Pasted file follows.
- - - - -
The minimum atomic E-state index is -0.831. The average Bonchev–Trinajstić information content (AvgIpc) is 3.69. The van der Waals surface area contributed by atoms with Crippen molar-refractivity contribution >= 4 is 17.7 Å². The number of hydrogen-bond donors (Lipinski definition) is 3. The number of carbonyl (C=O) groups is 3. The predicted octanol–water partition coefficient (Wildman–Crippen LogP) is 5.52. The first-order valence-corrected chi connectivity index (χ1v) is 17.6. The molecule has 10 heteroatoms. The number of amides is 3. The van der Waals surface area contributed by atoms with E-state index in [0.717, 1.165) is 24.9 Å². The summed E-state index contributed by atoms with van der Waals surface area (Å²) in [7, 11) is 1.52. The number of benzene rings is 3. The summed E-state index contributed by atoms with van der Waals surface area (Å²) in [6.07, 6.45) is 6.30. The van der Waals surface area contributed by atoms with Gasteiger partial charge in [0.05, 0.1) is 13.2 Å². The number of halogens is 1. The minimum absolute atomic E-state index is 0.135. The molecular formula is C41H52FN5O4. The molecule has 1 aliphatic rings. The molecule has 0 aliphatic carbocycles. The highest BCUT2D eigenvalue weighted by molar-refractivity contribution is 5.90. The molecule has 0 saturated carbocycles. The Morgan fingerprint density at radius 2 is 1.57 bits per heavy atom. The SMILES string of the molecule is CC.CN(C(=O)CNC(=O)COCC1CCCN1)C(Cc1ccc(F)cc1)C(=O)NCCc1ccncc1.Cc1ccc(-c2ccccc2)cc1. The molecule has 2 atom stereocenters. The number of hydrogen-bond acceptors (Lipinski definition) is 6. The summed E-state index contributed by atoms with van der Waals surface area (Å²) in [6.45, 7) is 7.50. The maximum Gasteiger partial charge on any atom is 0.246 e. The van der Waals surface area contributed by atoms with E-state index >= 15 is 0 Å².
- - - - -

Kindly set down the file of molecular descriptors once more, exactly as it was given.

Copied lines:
The minimum atomic E-state index is -0.831. The average Bonchev–Trinajstić information content (AvgIpc) is 3.69. The van der Waals surface area contributed by atoms with Crippen molar-refractivity contribution >= 4 is 17.7 Å². The number of hydrogen-bond donors (Lipinski definition) is 3. The number of carbonyl (C=O) groups is 3. The predicted octanol–water partition coefficient (Wildman–Crippen LogP) is 5.52. The first-order valence-corrected chi connectivity index (χ1v) is 17.6. The molecule has 10 heteroatoms. The number of amides is 3. The van der Waals surface area contributed by atoms with E-state index in [0.717, 1.165) is 24.9 Å². The summed E-state index contributed by atoms with van der Waals surface area (Å²) in [7, 11) is 1.52. The number of benzene rings is 3. The summed E-state index contributed by atoms with van der Waals surface area (Å²) in [6.07, 6.45) is 6.30. The van der Waals surface area contributed by atoms with Gasteiger partial charge in [0.05, 0.1) is 13.2 Å². The number of halogens is 1. The minimum absolute atomic E-state index is 0.135. The molecular formula is C41H52FN5O4. The molecule has 1 aliphatic rings. The molecule has 0 aliphatic carbocycles. The highest BCUT2D eigenvalue weighted by molar-refractivity contribution is 5.90. The molecule has 0 saturated carbocycles. The Morgan fingerprint density at radius 2 is 1.57 bits per heavy atom. The SMILES string of the molecule is CC.CN(C(=O)CNC(=O)COCC1CCCN1)C(Cc1ccc(F)cc1)C(=O)NCCc1ccncc1.Cc1ccc(-c2ccccc2)cc1. The molecule has 2 atom stereocenters. The number of hydrogen-bond acceptors (Lipinski definition) is 6. The summed E-state index contributed by atoms with van der Waals surface area (Å²) in [6.45, 7) is 7.50. The maximum Gasteiger partial charge on any atom is 0.246 e. The van der Waals surface area contributed by atoms with E-state index >= 15 is 0 Å².